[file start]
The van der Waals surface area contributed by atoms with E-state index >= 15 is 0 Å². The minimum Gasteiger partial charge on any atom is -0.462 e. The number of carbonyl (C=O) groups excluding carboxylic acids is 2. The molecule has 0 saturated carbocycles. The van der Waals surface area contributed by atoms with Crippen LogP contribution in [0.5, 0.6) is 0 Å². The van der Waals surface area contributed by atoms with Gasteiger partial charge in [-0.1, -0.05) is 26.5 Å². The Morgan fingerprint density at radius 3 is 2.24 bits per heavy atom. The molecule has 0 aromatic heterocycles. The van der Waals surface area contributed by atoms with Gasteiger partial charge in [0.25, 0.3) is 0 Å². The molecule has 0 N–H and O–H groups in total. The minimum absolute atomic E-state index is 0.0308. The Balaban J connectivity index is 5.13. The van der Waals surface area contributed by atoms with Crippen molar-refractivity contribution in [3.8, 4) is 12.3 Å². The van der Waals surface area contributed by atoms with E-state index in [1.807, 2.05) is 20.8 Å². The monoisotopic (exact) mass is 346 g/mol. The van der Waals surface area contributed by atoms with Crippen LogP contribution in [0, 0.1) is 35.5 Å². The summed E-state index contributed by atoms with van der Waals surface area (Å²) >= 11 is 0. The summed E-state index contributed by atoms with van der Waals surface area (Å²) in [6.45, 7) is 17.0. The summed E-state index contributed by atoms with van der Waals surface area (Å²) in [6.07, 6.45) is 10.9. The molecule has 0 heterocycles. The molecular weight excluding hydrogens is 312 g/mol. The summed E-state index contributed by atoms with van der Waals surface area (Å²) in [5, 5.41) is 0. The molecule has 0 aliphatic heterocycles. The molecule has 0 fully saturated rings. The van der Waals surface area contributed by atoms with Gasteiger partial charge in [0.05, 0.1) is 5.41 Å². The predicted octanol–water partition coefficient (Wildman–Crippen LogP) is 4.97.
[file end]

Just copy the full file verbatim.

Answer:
The van der Waals surface area contributed by atoms with E-state index >= 15 is 0 Å². The minimum Gasteiger partial charge on any atom is -0.462 e. The number of carbonyl (C=O) groups excluding carboxylic acids is 2. The molecule has 0 saturated carbocycles. The van der Waals surface area contributed by atoms with Crippen LogP contribution in [0.5, 0.6) is 0 Å². The van der Waals surface area contributed by atoms with Gasteiger partial charge in [-0.1, -0.05) is 26.5 Å². The Morgan fingerprint density at radius 3 is 2.24 bits per heavy atom. The molecule has 0 aromatic heterocycles. The van der Waals surface area contributed by atoms with Gasteiger partial charge in [0.25, 0.3) is 0 Å². The molecule has 0 N–H and O–H groups in total. The minimum absolute atomic E-state index is 0.0308. The Balaban J connectivity index is 5.13. The van der Waals surface area contributed by atoms with Crippen molar-refractivity contribution in [3.8, 4) is 12.3 Å². The van der Waals surface area contributed by atoms with E-state index in [1.807, 2.05) is 20.8 Å². The monoisotopic (exact) mass is 346 g/mol. The van der Waals surface area contributed by atoms with Crippen LogP contribution in [0, 0.1) is 35.5 Å². The summed E-state index contributed by atoms with van der Waals surface area (Å²) >= 11 is 0. The summed E-state index contributed by atoms with van der Waals surface area (Å²) in [6.45, 7) is 17.0. The summed E-state index contributed by atoms with van der Waals surface area (Å²) in [6.07, 6.45) is 10.9. The molecule has 0 heterocycles. The molecular weight excluding hydrogens is 312 g/mol. The summed E-state index contributed by atoms with van der Waals surface area (Å²) in [5, 5.41) is 0. The molecule has 0 aliphatic heterocycles. The molecule has 0 fully saturated rings. The van der Waals surface area contributed by atoms with Gasteiger partial charge in [0.05, 0.1) is 5.41 Å². The predicted octanol–water partition coefficient (Wildman–Crippen LogP) is 4.97.